IUCN celebrates World Ranger Day, as Prince William salutes park rangers’ “brave and tireless work”
31 July 2013 | News story
Today, we celebrate the outstanding efforts of park rangers around the globe on the occasion of World Ranger Day. Thanks to their bravery and dedication, nature’s most inspiring places stand a chance in the face of menacing threats, such as illegal poaching or forest clearing.
Recognizing the immense contribution of these individuals, some of whom have lost their lives while on duty, Prince William has joined the celebrations this year through a heartfelt letter to the International Ranger Federation and the Thin Green Line Foundation.
Prince William reminds us of the grim figure of over 1,000 park rangers who have paid the ultimate price while guarding protected areas in the last 10 years. “The staggering sacrifice that you and your colleagues have paid underlines just how dangerous – and how critical – your work is,” he writes.
“You are the frontline, the thin green line of the planet’s critical conservation battle.”
Since last year’s World Ranger Day, 85 deaths among park rangers have been reported and confirmed around the world, but the actual figure is estimated to be two to three times greater if unreported deaths are taken into account.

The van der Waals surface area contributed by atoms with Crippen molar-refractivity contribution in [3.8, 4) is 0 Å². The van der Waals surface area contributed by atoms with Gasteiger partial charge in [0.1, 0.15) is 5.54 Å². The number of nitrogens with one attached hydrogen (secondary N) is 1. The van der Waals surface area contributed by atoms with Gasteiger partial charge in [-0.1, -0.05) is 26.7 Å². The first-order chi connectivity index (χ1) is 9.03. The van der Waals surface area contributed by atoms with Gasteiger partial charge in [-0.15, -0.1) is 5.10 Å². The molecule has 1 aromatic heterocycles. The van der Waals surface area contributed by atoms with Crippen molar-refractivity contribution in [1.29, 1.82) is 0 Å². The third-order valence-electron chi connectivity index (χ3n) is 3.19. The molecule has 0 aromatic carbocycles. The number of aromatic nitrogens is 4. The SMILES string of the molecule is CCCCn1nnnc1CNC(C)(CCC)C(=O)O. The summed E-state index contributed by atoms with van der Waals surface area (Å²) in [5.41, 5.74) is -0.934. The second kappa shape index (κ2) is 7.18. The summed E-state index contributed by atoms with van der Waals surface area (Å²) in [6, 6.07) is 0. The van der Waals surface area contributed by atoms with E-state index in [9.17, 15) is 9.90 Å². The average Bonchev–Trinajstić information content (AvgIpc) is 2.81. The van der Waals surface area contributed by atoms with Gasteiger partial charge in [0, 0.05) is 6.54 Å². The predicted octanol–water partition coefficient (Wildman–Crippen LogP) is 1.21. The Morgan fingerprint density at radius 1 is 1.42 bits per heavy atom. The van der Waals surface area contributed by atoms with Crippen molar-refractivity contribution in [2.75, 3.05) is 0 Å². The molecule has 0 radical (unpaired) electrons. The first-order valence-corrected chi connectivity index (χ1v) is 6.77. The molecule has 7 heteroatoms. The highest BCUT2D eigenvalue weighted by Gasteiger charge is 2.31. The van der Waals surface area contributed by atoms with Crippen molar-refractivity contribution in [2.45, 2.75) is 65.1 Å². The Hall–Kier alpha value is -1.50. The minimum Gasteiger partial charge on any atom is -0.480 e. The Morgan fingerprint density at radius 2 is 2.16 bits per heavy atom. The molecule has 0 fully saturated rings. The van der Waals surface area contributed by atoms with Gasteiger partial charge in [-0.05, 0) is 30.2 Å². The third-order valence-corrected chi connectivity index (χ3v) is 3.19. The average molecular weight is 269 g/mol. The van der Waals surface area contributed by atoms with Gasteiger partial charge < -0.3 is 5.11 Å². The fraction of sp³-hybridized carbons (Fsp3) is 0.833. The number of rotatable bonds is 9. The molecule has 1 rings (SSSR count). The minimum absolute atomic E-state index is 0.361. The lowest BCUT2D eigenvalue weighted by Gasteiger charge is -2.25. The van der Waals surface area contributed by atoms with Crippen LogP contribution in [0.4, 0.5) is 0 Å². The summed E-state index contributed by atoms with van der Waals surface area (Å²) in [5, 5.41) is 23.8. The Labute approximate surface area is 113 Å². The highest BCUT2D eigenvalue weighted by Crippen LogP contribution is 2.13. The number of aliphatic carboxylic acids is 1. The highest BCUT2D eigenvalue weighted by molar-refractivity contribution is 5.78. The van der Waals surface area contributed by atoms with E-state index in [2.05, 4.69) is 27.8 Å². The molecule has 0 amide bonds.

The Ranger Roll of Honour of the 2013 World Ranger Day lists the names of those brave individuals who lost their lives in the past 12 months, including the elusive “Unknown Ranger” representing all unreported and unconfirmed rangers who died in that time.
The Roll of Honour shows that nearly one in two reported deaths were caused by homicide, with an overwhelming majority (82.5%) of those who were killed coming from African countries. Poaching, illegal logging and mining, armed conflict and drug trafficking are often at the root of such horrific acts.
Park rangers also face environmental hazards, such as bushfires, floods or dangerous animals, considered normal in their line of work.
While protected areas generate better livelihoods through community engagement, job opportunities and skills development, many rangers must cope with threats on a regular basis and take personal risks to carry out their work.
“The world’s protected areas generate economic. cultural and spiritual benefits that are an investment in all of our lives.” said Trevor Sandwith, Director of IUCN’s Global Protected Area Programme. “We have to work harder to ensure that the world respects and values those dedicated men and women, communities and peoples who maintain these world’s most precious places”.
The International Ranger Federation and The Thin Green Line Foundation work together to highlight this situation. Through training, capacity building and exchange programmes, they help park rangers to be well trained and properly equipped to manage the world’s protected areas. They also provide support to the families of rangers that have died in service.